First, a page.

$15 Million Aussie ICO Deals with Regulatory Pressure

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An Australian company is preparing to launch the country’s first crypto exchange using an ICO. Yet, the Australian Securities Exchange (ASX) can’t seem to wrap its head around how the crypto exchange will work. ASX submitted 17 questions to Byte Power – the parent company of the crypto exchange – for more clarification. Some of the questions seem slightly obvious, and Byte Power has responded to those questions with a mild sense of humor. For now, it appears as if Byte Power has satisfied the ASX by answering its questions, and hopefully it will be left to carry on the development of its crypto exchange platform.

Australia Still a Tough Crypto Market

Australia has proven to be a tough market for crypto firms to open up. Due to the tight restrictions and controls put in place, crypto activity has so far been rather stifled. The government and local banks do believe in blockchain technology, however, at least according to reports. Recently, the Commonwealth Bank of Australia teamed up with the World bank to launch the first blockchain bond, being the first bond to be entirely operated using only blockchain technology. This implies that the banks and government are aware of the benefits of blockchain, but it appears the country is still bearish on the whole crypto and ICO front.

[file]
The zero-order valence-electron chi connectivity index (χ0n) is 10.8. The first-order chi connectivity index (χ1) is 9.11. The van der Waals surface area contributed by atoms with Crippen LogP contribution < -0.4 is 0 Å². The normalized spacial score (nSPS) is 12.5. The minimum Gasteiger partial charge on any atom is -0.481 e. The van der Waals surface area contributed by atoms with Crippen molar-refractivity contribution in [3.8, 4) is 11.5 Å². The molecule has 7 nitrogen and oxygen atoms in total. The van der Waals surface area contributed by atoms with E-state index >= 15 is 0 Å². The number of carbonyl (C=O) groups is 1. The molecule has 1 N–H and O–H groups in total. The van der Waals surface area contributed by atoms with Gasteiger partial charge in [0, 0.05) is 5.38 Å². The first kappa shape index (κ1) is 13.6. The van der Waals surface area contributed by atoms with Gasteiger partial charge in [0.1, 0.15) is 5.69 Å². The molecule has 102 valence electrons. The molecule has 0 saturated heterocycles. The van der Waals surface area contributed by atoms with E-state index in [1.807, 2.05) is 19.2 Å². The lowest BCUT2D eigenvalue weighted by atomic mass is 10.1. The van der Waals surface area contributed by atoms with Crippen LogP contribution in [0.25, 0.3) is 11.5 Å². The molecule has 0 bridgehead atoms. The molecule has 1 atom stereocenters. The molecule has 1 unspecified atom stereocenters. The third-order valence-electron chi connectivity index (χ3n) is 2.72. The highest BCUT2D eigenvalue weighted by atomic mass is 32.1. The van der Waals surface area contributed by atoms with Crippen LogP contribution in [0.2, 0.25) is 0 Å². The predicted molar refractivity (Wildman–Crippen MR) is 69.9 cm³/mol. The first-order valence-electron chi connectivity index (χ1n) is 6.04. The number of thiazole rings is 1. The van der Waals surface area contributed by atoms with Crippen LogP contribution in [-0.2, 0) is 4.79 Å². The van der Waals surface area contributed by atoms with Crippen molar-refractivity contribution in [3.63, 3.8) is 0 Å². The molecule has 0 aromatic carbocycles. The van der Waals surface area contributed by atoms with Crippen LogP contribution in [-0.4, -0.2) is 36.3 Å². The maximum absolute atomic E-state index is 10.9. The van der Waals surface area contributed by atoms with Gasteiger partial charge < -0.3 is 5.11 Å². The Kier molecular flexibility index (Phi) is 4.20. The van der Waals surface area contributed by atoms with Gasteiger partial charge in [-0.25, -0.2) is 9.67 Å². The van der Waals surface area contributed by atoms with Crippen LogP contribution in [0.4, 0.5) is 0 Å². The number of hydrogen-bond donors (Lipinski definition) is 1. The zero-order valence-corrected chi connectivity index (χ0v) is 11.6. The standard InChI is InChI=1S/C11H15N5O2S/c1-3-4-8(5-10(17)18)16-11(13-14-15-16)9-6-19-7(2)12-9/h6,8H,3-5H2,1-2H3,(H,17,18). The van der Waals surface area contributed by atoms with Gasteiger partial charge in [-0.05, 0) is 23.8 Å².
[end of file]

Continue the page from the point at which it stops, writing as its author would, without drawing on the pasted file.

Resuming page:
Clarke’s Disappointing Crypto Innings

Disappointing innings and Michael Clarke are very rarely used in the same sentence, but his first brush with ICOs left him receiving a torrent of abuse. ICOs are seen as rather dodgy in Australia and are often compared to the Ostrich farming craze of the 1990s. Celebrity endorsements of ICOs are very popular and celebrities often receive a huge payday for a simple tweet.

Paying Bills in Crypto

Australia might not be at the pinnacle of crypto adoption, but it certainly has a few interesting projects underway that are sure to make the rest of the world envious. One of such projects is the new partnership between Cointree and Gobbil, which allows Aussies to pay their household bills using a range of cryptos. Despite the companies requesting the bills not accepting cryptos, the partnership allows Aussies to send a crypto of their choice to the platform, which then automatically converts it to fiat and deposits it into the company’s account.
Australia continues to be a land of crypto skepticism. While many Australians wish to get involved in the crypto scene, regulators are quick to extinguish the flames of crypto innovation. Hopefully, the ASX will permit Byte Power to continue the development of its crypto exchange and give the Australian people their first native crypto exchange.